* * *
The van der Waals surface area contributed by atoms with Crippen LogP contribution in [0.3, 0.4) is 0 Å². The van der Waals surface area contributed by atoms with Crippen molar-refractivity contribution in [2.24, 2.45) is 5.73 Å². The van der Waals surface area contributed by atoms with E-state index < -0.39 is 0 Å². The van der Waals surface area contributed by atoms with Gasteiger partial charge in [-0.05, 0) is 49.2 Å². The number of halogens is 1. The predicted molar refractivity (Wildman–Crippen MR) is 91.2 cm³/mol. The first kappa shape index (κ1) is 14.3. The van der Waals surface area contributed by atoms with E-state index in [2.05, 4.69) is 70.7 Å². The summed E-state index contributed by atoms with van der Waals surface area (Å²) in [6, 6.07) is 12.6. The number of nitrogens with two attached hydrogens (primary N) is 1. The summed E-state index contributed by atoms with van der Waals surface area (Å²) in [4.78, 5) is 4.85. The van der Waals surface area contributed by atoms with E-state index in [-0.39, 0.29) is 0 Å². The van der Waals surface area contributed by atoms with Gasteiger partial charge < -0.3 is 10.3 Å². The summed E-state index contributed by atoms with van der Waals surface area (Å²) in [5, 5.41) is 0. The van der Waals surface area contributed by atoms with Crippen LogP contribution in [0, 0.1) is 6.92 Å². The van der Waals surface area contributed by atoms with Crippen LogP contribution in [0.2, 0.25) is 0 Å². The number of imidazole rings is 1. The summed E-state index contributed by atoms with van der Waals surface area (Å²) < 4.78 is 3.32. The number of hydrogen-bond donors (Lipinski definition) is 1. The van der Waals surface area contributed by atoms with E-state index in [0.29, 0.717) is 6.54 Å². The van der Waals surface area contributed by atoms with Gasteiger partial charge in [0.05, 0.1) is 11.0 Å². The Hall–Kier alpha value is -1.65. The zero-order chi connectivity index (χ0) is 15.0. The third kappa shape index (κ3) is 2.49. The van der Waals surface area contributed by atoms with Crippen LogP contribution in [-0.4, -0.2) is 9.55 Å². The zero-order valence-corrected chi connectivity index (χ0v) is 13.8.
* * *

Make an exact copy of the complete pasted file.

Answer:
The van der Waals surface area contributed by atoms with Crippen LogP contribution in [0.3, 0.4) is 0 Å². The van der Waals surface area contributed by atoms with Crippen molar-refractivity contribution in [2.24, 2.45) is 5.73 Å². The van der Waals surface area contributed by atoms with E-state index < -0.39 is 0 Å². The van der Waals surface area contributed by atoms with Gasteiger partial charge in [-0.05, 0) is 49.2 Å². The number of halogens is 1. The predicted molar refractivity (Wildman–Crippen MR) is 91.2 cm³/mol. The first kappa shape index (κ1) is 14.3. The van der Waals surface area contributed by atoms with E-state index in [2.05, 4.69) is 70.7 Å². The summed E-state index contributed by atoms with van der Waals surface area (Å²) in [6, 6.07) is 12.6. The number of nitrogens with two attached hydrogens (primary N) is 1. The summed E-state index contributed by atoms with van der Waals surface area (Å²) in [4.78, 5) is 4.85. The van der Waals surface area contributed by atoms with E-state index in [-0.39, 0.29) is 0 Å². The van der Waals surface area contributed by atoms with Gasteiger partial charge < -0.3 is 10.3 Å². The summed E-state index contributed by atoms with van der Waals surface area (Å²) in [5, 5.41) is 0. The van der Waals surface area contributed by atoms with Crippen LogP contribution in [0, 0.1) is 6.92 Å². The van der Waals surface area contributed by atoms with Crippen LogP contribution in [0.2, 0.25) is 0 Å². The number of imidazole rings is 1. The summed E-state index contributed by atoms with van der Waals surface area (Å²) < 4.78 is 3.32. The number of hydrogen-bond donors (Lipinski definition) is 1. The van der Waals surface area contributed by atoms with E-state index in [0.29, 0.717) is 6.54 Å². The van der Waals surface area contributed by atoms with Gasteiger partial charge in [0.05, 0.1) is 11.0 Å². The Hall–Kier alpha value is -1.65. The zero-order chi connectivity index (χ0) is 15.0. The third kappa shape index (κ3) is 2.49. The van der Waals surface area contributed by atoms with Crippen LogP contribution in [-0.4, -0.2) is 9.55 Å². The zero-order valence-corrected chi connectivity index (χ0v) is 13.8.